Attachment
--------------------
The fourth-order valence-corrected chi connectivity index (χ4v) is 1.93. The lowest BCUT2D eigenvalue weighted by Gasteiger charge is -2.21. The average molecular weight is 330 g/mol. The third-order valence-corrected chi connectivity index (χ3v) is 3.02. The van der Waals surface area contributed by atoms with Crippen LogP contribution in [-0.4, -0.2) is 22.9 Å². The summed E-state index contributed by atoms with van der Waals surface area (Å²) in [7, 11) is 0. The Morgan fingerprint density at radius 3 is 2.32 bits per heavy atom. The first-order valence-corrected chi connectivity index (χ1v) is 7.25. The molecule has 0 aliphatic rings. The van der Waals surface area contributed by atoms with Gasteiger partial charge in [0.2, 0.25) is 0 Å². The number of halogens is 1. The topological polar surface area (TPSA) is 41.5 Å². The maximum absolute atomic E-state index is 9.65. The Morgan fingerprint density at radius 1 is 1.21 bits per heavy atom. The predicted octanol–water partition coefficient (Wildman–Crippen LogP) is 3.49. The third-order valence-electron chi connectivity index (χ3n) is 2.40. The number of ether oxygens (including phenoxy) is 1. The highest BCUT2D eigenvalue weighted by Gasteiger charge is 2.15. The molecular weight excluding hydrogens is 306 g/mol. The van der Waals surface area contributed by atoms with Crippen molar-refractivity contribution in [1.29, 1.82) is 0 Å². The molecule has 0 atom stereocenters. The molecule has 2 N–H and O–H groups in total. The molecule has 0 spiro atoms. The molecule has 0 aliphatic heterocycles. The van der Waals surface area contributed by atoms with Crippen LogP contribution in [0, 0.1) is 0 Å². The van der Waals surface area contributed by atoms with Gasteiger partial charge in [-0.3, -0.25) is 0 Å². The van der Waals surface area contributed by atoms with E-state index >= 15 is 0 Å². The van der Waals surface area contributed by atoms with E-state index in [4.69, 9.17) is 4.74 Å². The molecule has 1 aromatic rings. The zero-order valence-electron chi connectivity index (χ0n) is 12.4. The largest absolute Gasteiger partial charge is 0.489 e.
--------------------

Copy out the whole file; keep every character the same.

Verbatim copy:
The fourth-order valence-corrected chi connectivity index (χ4v) is 1.93. The lowest BCUT2D eigenvalue weighted by Gasteiger charge is -2.21. The average molecular weight is 330 g/mol. The third-order valence-corrected chi connectivity index (χ3v) is 3.02. The van der Waals surface area contributed by atoms with Crippen LogP contribution in [-0.4, -0.2) is 22.9 Å². The summed E-state index contributed by atoms with van der Waals surface area (Å²) in [7, 11) is 0. The Morgan fingerprint density at radius 3 is 2.32 bits per heavy atom. The first-order valence-corrected chi connectivity index (χ1v) is 7.25. The molecule has 0 aliphatic rings. The van der Waals surface area contributed by atoms with Gasteiger partial charge in [0.2, 0.25) is 0 Å². The number of halogens is 1. The topological polar surface area (TPSA) is 41.5 Å². The maximum absolute atomic E-state index is 9.65. The Morgan fingerprint density at radius 1 is 1.21 bits per heavy atom. The predicted octanol–water partition coefficient (Wildman–Crippen LogP) is 3.49. The third-order valence-electron chi connectivity index (χ3n) is 2.40. The number of ether oxygens (including phenoxy) is 1. The highest BCUT2D eigenvalue weighted by Gasteiger charge is 2.15. The molecular weight excluding hydrogens is 306 g/mol. The van der Waals surface area contributed by atoms with Crippen molar-refractivity contribution in [1.29, 1.82) is 0 Å². The molecule has 0 atom stereocenters. The molecule has 2 N–H and O–H groups in total. The molecule has 0 spiro atoms. The molecule has 0 aliphatic heterocycles. The van der Waals surface area contributed by atoms with Crippen LogP contribution in [0, 0.1) is 0 Å². The van der Waals surface area contributed by atoms with Gasteiger partial charge in [-0.3, -0.25) is 0 Å². The van der Waals surface area contributed by atoms with E-state index >= 15 is 0 Å². The van der Waals surface area contributed by atoms with E-state index in [4.69, 9.17) is 4.74 Å². The molecule has 1 aromatic rings. The zero-order valence-electron chi connectivity index (χ0n) is 12.4. The largest absolute Gasteiger partial charge is 0.489 e.